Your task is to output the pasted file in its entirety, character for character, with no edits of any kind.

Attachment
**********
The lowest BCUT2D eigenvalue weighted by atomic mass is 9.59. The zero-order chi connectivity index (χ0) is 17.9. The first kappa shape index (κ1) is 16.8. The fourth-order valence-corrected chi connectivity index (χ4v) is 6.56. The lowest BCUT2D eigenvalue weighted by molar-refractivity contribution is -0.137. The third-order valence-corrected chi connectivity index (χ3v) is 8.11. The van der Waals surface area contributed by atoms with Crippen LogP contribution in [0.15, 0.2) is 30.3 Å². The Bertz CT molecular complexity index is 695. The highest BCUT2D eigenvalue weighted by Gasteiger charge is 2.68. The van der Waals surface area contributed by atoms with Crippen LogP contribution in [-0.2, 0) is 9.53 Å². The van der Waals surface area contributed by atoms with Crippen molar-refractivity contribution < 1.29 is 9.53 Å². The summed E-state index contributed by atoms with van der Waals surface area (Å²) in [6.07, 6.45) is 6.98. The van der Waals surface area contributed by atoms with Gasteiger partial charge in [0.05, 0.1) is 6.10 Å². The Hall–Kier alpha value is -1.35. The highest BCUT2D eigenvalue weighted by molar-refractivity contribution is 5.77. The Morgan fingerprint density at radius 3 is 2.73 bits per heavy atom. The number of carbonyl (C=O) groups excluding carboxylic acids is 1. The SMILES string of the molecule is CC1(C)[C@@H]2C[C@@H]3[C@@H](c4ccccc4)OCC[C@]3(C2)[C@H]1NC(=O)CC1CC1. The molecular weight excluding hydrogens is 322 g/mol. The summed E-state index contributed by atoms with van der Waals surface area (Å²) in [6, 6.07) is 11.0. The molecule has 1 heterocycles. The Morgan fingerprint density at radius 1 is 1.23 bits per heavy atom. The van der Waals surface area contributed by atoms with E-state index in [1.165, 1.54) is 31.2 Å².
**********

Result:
The lowest BCUT2D eigenvalue weighted by atomic mass is 9.59. The zero-order chi connectivity index (χ0) is 17.9. The first kappa shape index (κ1) is 16.8. The fourth-order valence-corrected chi connectivity index (χ4v) is 6.56. The lowest BCUT2D eigenvalue weighted by molar-refractivity contribution is -0.137. The third-order valence-corrected chi connectivity index (χ3v) is 8.11. The van der Waals surface area contributed by atoms with Crippen LogP contribution in [0.15, 0.2) is 30.3 Å². The Bertz CT molecular complexity index is 695. The highest BCUT2D eigenvalue weighted by Gasteiger charge is 2.68. The van der Waals surface area contributed by atoms with Crippen LogP contribution in [-0.2, 0) is 9.53 Å². The van der Waals surface area contributed by atoms with Crippen molar-refractivity contribution < 1.29 is 9.53 Å². The summed E-state index contributed by atoms with van der Waals surface area (Å²) in [6.07, 6.45) is 6.98. The van der Waals surface area contributed by atoms with Gasteiger partial charge in [0.05, 0.1) is 6.10 Å². The Hall–Kier alpha value is -1.35. The highest BCUT2D eigenvalue weighted by molar-refractivity contribution is 5.77. The Morgan fingerprint density at radius 3 is 2.73 bits per heavy atom. The number of carbonyl (C=O) groups excluding carboxylic acids is 1. The SMILES string of the molecule is CC1(C)[C@@H]2C[C@@H]3[C@@H](c4ccccc4)OCC[C@]3(C2)[C@H]1NC(=O)CC1CC1. The molecular weight excluding hydrogens is 322 g/mol. The summed E-state index contributed by atoms with van der Waals surface area (Å²) in [6, 6.07) is 11.0. The molecule has 1 heterocycles. The Morgan fingerprint density at radius 1 is 1.23 bits per heavy atom. The van der Waals surface area contributed by atoms with E-state index in [1.165, 1.54) is 31.2 Å².